Wednesday, August 26, 2009

Brooklyn Blind Tasting Panel #1 - Cour-Cheverny

Is there room for another blind tasting panel? I think there is, and I'm trying to organize it. I think it will be interesting to gather bloggers and other people with whom I enjoy sharing wine, taste and discuss together with the goal of being able to say something meaningful about a group of wines. Hopefully it will be of interest to you. We''ll do our best, and let's see how it goes - your comments, suggestions, and criticism will be most helpful as I continue to do these.

Our first theme is Cour-Cheverny. Cour-Chevery is a tiny area within Cheverny, itself a small AOC to the northeast of Touraine. There are about 50 hectares of the now obscure Romorantin grape planted in Cheverny, and it is this area that in 1991 was given its own AOC status. There are obviously not many growers in such a small space, and after much scouring, I could identify only five producers whose wines are available in the NYC market. Five - that's pretty manageable for an amateur blind tasting panel.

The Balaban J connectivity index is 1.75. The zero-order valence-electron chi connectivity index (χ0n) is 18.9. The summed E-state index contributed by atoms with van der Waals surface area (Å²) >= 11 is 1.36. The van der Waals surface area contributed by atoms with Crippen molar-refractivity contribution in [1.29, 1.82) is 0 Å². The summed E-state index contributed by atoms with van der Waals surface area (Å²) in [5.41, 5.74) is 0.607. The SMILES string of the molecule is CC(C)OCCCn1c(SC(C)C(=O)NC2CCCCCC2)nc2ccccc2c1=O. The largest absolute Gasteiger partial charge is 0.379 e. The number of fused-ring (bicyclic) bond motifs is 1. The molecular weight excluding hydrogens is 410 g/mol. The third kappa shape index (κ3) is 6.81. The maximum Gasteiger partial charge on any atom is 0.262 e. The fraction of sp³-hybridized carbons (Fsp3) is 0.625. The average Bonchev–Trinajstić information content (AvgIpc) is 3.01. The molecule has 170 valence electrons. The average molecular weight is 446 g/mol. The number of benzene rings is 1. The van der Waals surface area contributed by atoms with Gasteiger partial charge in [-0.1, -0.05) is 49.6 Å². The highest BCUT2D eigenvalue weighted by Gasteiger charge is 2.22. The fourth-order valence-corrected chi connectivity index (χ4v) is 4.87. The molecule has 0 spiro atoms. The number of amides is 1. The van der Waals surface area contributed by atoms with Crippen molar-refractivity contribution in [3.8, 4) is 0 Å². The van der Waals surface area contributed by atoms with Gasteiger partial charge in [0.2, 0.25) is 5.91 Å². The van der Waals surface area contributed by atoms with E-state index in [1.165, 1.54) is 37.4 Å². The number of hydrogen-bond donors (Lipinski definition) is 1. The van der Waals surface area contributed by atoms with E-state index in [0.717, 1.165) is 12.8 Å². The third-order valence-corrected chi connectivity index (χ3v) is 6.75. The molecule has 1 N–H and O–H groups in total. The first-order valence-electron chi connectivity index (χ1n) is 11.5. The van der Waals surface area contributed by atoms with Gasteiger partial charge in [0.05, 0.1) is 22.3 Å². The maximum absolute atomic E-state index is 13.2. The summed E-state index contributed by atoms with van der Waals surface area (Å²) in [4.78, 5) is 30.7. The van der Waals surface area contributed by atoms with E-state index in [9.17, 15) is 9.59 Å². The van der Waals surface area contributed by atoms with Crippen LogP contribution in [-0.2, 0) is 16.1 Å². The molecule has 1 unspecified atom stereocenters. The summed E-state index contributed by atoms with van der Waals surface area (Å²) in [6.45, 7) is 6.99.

Cour-Cheverny is high-acid wine, even by Loire Valley acid freak standards. When good ripeness is achieved, the wines can show an apple-y kind of fruit that complements the intense minerality and acidity. When not ripe or not done well, these can be shrill wines that pierce the teeth and the spirit. The most famous Cour-Cheverny wine (and famous is a silly word since it is only the wine-geek who knows and drinks these wines) is François Cazin's Cuvée Renaissance, a wine made only in the best vintages when the grapes are affected by noble rot. It is a delicious and complex off-dry wine that ages beautifully. But we limited ourselves to dry wines in this tasting, so no Cuvée Renaissance (until after the tasting, anyway, when we enjoyed the excellent 2004 with a group of raw caow' milk cheeses). Four of the five wines we tasted were from the 2007 vintage, a classic year in that it presented the typical array of problemsthat growers have to content with. Not warm and easy ripening like 2005, not as bad as 2001, typical perhaps, classic.